At the beginning of The Nest (org.: Nid de guêpes), when Santino's crew drives in their car to prepare the robbery, Santino and Nasser start whistling the title melody of The Magnificent Seven and the rest of the crew joins them (and this whistled version is also played again at the beginning of the end credits). Apart from just being a very famous melody and the general purpose of loosening up the slightly stressed situation, is there any further meaning to this melody or any further connection to The Magnificent Seven and its story/motives in The Nest or this scene in particular?

(I should add that I haven't seen The Magnificent Seven and have only rough knowledge about its plot.)

  • 1
    I have to admit, I'm tempted to down-vote this simply because you haven't seen The Magnificent Seven ;)
    – sanpaco
    Commented Dec 15, 2015 at 23:33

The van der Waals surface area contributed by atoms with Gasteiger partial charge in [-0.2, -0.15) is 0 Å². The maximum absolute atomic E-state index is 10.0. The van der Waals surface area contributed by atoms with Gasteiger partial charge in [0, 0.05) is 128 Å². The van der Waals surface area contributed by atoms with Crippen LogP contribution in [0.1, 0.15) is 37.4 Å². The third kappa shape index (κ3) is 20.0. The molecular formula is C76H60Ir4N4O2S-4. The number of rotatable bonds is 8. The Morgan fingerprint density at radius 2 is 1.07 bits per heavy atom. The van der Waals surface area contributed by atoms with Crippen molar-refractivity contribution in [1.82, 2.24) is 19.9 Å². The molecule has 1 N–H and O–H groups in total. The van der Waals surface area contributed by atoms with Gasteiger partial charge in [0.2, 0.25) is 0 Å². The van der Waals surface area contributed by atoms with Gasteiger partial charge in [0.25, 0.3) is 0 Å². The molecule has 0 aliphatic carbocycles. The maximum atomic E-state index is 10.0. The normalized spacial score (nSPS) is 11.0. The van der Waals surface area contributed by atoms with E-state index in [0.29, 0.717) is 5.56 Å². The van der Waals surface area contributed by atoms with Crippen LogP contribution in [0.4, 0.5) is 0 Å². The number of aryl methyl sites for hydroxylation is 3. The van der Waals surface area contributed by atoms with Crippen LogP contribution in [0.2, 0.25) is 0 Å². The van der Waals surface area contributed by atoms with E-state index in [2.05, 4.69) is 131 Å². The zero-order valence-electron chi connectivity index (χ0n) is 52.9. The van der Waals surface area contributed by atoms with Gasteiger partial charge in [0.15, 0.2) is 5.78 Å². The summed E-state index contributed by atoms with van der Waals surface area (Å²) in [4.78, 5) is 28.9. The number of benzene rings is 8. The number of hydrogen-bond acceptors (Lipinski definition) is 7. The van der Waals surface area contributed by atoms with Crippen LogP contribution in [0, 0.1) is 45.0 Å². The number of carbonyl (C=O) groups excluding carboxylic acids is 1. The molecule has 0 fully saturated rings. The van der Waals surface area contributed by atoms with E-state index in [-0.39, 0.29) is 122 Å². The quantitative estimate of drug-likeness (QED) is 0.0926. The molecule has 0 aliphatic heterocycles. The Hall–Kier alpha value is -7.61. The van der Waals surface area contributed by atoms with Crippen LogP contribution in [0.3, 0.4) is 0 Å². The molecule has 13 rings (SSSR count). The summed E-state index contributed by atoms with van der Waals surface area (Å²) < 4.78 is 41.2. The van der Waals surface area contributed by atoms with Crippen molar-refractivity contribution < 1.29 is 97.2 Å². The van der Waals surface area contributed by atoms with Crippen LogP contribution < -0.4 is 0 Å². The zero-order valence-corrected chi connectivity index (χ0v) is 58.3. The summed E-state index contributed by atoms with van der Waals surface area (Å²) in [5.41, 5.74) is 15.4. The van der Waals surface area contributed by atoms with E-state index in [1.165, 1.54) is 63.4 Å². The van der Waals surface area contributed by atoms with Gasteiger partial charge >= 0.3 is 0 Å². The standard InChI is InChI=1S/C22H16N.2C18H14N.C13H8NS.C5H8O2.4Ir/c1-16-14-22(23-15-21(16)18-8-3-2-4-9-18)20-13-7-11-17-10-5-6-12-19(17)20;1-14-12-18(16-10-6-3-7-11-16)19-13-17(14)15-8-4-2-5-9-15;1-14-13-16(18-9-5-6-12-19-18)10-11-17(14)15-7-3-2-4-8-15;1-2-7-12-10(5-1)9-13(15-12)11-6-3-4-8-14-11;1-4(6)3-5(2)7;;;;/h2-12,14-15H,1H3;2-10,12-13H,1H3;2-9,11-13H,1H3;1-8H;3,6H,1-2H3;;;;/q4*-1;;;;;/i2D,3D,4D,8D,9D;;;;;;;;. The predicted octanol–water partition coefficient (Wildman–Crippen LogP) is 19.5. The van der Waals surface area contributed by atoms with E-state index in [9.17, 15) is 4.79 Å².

1 Answer 1


The movie is considered to be an "urban western", with its central good guy/bad guy shootouts a la "Gunfight at the OK Corral". There is also the theme of a group of bad guys becoming the good guys, or at least blurring the line between good and bad, which is exactly what happens in The Magnificent Seven. Coupled together, having these criminals whistle the theme to said movie lets you know upfront that the movie has its roots in American Western cinema, and it's a bit of a tip of the hat to that genre.

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